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    Re: Project INDECT: European Surveillance

    Quote Originally Posted by Kulindahr View Post
    Your privacy is violated every time you use the internet. Case in point: posts here should be private to JUB, but they aren't -- they can be found by googling them. You don't have to have an account with google; they track you anyway.
    BECAUSE you agreed to the terms of use and folks like CORNY allow google to take data from JUB servers so they can be found and increase profits.

    LOL... stop making my argument for me. ANYTIME you agree to a user agreement to utilize a service provided by someone else you do so on THEIR terms.
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  45. #45
    Rambunctiously Pugnacious JayHawk's Avatar
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    Re: Project INDECT: European Surveillance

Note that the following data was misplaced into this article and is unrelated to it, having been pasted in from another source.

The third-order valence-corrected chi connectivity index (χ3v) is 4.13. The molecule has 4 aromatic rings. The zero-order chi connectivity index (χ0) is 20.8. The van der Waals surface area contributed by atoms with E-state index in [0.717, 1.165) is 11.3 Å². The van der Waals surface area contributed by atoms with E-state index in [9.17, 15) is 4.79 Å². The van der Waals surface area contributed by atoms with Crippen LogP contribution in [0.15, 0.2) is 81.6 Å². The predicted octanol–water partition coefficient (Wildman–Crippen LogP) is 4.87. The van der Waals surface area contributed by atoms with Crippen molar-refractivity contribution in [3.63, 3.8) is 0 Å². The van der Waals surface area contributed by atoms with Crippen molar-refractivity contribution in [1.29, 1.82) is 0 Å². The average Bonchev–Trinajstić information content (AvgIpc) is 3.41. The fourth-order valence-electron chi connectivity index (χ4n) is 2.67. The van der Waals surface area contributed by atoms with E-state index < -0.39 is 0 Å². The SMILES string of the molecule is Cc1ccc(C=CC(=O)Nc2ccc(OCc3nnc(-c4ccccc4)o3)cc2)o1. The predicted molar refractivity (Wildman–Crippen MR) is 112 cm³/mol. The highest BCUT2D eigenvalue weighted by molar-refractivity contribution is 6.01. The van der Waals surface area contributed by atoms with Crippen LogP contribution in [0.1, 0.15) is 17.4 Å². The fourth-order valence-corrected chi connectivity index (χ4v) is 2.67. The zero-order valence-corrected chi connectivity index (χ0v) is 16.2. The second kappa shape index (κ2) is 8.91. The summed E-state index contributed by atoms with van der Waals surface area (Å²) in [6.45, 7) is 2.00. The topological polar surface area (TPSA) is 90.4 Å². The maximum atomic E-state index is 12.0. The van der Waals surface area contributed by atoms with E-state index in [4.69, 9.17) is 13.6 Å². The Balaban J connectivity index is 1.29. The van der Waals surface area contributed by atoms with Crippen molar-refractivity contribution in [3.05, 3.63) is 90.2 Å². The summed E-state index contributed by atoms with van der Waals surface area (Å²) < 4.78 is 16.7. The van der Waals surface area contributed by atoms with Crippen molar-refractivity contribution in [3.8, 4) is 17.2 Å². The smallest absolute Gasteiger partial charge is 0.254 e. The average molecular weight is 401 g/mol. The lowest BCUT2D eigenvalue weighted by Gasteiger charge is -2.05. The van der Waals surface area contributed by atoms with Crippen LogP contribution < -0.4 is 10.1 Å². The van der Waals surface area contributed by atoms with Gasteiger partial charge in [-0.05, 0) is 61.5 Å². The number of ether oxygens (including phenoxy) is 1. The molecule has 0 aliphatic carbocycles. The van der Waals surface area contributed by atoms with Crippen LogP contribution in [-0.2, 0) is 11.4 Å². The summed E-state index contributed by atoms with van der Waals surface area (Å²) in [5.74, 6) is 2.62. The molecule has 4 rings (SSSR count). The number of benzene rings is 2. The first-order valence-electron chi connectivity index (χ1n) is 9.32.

Quote Originally Posted by kallipolis View Post
    Keep on denying it will not change the reality that the media is commenting upon in great detail that Americans are being spied upon by the NSA and that in closed session Congress is grilling FBI officials and intelligence chiefs:

    I quote:

    But senior figures from both parties emerged from the meeting alarmed at the extent of a surveillance program that many claimed never to have heard of until whistleblower Edward Snowden leaked a series of top-secret documents.

    The congressional fury came at the end of a day of fast-moving developments.

    • In a lawsuit filed in New York, the American Civil Liberties Union accused the US government of a process that was "akin to snatching every American's address book".


    unquote

    http://www.guardian.co.uk/world/2013...nce-programmes